“I had a pretty good depth of experience, so it was a good fit for both parties,” said CW3 Thiem. “It allowed me to continue on and serve in the Guard like I’ve enjoyed doing for so many years.” 

Then-MAJ Albert Thiem, shown with fellow officers “The Iron Majors,” October 2004, in advance of a deployment to Iraq. Left to Right: MAJ Pat Kern, MAJ John Andonie, MAJ Jim Beagen, MAJ Pat Macklin, MAJ Albert Thiem. Photo courtesy CW3 Albert Thiem

In 2014, CW3 Thiem graduated from the Electronic Warfare Warrant Officer Basic Course at Fort Sill, Oklahoma, and returned to the 42nd Infantry Division as an electronic warfare technician. That type of transition is rare and can be difficult for Soldiers to complete. CW3 Thiem attributes his success in the transition to his supportive peers and his easy-going temperament. 

“For me, it was easy transitioning to warrant,” CW3 Thiem said. “I still worked with the same people that I worked with before. In some cases, the people I worked for that I rated, they rated me later. That part was awkward. But I don’t carry an ego or anything like that. I’m a pretty low-key kind of person as far as personality, so I had zero issues with the transition.”

Then-MAJ Albert Thiem shown during a 2005 deployment to Tikrit, Iraq, serving as G3-Air. Photo courtesy CW3 Albert Thiem

Since his transition, CW3 Thiem has participated in four Warfighter exercises—a two-week command and control exercise that tests and evaluates a headquarters reaction and methods of battle—two at division level, two at brigade level, as well as a Joint Readiness Training Center rotation. He is now deployed to Fort Meade, Maryland, as part of Task Force Echo, a cyber unit focused on supporting cyber operations and carrying out the defense of the Army network, until the spring of 2019.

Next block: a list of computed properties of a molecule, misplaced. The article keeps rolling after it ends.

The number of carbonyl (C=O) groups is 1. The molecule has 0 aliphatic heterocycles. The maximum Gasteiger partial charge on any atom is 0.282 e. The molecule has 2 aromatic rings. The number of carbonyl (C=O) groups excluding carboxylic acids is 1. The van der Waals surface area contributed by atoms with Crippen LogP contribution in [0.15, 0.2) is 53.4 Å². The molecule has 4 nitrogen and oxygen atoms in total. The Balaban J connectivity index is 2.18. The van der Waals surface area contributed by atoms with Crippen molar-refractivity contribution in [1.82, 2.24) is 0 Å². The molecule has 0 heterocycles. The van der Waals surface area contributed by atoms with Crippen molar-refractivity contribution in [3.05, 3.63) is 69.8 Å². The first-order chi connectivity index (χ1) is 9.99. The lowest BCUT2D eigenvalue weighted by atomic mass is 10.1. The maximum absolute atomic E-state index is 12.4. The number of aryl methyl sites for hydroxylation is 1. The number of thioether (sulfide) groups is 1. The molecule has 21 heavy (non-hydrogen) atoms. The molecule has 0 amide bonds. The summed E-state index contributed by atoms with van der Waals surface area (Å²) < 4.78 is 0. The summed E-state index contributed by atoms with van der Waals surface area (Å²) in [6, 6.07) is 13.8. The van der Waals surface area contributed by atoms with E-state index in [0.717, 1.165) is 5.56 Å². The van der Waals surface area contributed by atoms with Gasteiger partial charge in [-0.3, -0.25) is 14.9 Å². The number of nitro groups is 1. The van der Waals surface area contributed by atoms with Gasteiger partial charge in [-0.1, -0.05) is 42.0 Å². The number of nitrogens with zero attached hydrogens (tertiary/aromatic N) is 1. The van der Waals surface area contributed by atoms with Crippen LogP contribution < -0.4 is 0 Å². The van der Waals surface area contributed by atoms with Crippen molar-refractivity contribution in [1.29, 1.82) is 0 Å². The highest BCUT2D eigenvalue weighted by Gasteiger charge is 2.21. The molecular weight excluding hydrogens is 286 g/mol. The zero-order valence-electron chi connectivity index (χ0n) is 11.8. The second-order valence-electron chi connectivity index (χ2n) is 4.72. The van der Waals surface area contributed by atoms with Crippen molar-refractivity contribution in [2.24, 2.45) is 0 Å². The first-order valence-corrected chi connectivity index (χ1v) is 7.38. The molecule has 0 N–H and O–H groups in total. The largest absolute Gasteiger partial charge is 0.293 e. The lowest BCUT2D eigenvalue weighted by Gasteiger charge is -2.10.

With a career spanning close to four decades, CW3 Thiem has accumulated a host of awards and decorations, including the Bronze Star, the Global War on Terrorism Expeditionary Medal and eight Army Reserve Component Achievement Medals. His time in the Guard has encompassed responding to ice storms, hurricanes, the 9/11 attacks and more. He has experienced the equivalent of multiple military careers within his years of service. From enlisted, to officer, to warrant officer, CW3 Thiem’s unique career is characterized by his willingness to adjust, adapt and revel in the opportunities presented to him. 

“My purpose initially in the Guard was to buy a little time, get a little experience and to help with education, but it led to so much more than that,” he commented. “I never imagined this [career] in my wildest dreams.”